The delicate and rosy-pink little bodies of tiny Rosy Apple Aphids belie their combined destructive nature to fall's favorite fruit.
Rosy Apple Aphids are a huge pest in apple orchards and plantain farms. Their juice-sucking activity on the fruit trees both shrivel leaves and deform fruit. This means farmers lose part of their harvest because blemished fruit does not sell at the market.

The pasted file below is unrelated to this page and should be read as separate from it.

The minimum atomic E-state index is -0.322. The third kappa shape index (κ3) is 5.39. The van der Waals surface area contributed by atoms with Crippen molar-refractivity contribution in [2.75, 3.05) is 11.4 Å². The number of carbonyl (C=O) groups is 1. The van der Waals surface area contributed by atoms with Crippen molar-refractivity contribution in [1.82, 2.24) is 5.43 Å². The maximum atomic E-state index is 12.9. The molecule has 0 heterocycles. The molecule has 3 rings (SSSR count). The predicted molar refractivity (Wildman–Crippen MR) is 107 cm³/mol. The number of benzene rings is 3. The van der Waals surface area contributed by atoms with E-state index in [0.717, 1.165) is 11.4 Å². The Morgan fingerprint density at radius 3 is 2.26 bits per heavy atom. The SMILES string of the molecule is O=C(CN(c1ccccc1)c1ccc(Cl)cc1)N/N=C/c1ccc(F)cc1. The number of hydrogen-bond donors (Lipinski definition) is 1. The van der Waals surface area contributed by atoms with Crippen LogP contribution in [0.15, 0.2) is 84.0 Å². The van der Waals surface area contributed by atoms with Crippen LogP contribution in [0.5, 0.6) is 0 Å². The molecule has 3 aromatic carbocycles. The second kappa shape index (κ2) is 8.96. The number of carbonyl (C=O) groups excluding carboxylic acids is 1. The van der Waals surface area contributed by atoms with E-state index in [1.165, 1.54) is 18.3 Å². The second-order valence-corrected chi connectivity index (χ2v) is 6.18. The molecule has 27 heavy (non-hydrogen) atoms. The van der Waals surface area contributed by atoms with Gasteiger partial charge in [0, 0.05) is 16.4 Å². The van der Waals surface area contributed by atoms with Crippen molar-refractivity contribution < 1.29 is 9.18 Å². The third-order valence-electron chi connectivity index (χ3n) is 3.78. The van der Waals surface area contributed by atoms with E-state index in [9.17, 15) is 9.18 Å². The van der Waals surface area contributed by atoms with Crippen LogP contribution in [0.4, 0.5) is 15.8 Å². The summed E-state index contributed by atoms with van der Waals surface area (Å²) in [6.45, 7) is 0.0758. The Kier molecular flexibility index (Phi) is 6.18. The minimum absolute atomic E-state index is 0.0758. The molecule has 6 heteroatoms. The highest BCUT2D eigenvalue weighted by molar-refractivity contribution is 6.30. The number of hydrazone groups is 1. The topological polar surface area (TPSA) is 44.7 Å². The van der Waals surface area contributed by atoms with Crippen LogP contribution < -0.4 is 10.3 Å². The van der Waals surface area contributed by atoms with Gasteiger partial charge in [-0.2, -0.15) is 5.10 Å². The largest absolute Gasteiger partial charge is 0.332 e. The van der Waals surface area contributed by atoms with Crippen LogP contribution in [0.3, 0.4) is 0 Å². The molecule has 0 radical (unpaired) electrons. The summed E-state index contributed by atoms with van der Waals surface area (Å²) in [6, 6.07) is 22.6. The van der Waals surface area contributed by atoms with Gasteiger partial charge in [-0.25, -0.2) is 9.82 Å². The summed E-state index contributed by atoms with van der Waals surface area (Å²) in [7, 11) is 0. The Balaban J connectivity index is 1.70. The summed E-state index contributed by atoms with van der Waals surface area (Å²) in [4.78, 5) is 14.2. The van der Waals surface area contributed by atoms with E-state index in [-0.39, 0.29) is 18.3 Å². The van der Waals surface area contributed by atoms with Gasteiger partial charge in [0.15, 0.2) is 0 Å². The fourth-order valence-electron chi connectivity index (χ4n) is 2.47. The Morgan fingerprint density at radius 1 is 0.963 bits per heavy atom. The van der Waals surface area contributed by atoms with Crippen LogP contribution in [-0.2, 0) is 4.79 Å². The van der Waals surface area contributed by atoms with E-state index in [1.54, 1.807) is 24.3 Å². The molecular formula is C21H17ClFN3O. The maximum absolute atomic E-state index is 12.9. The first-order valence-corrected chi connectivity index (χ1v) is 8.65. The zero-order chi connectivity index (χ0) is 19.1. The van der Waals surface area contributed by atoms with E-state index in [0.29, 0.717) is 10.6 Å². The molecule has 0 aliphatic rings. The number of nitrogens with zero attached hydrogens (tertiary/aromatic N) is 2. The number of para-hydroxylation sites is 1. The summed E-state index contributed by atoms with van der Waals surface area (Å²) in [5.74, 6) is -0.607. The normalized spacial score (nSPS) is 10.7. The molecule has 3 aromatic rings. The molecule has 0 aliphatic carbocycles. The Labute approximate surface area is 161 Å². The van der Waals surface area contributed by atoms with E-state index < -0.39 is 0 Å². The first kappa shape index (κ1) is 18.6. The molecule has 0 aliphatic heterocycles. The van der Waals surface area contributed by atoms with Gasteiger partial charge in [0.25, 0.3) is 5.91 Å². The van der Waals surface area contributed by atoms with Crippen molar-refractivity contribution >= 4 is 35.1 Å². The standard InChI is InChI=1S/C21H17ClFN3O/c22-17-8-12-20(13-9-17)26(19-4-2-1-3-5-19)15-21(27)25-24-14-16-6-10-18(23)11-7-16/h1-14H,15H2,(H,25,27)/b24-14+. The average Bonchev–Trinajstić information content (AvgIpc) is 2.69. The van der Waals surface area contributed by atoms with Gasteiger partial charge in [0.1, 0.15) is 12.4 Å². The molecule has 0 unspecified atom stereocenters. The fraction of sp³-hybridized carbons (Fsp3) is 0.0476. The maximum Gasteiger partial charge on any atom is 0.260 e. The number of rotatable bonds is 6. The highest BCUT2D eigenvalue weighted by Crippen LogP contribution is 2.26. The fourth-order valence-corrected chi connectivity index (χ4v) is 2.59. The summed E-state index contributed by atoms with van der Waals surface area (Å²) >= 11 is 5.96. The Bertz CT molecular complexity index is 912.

The change color and shape as they age. Pale green eggs are laid and these eggs turn black. Once hatched, the larvae grow and can change colors from brown, purple, red and/or green. Some adults are winged, some wingless. Some look like they are coated in powder or a white dust. Body shape varies from tear-shaped to tubular.
Reproduction can be sexual as well as asexual. Winged females lay eggs in bark in autumn and they overwinter. Wingless aphids reproduce asexually in the spring.
Scientific Name: Dysaphis plantaginea
Size (Adult; Length): 2mm to 3mm (0.08in to 0.12in)
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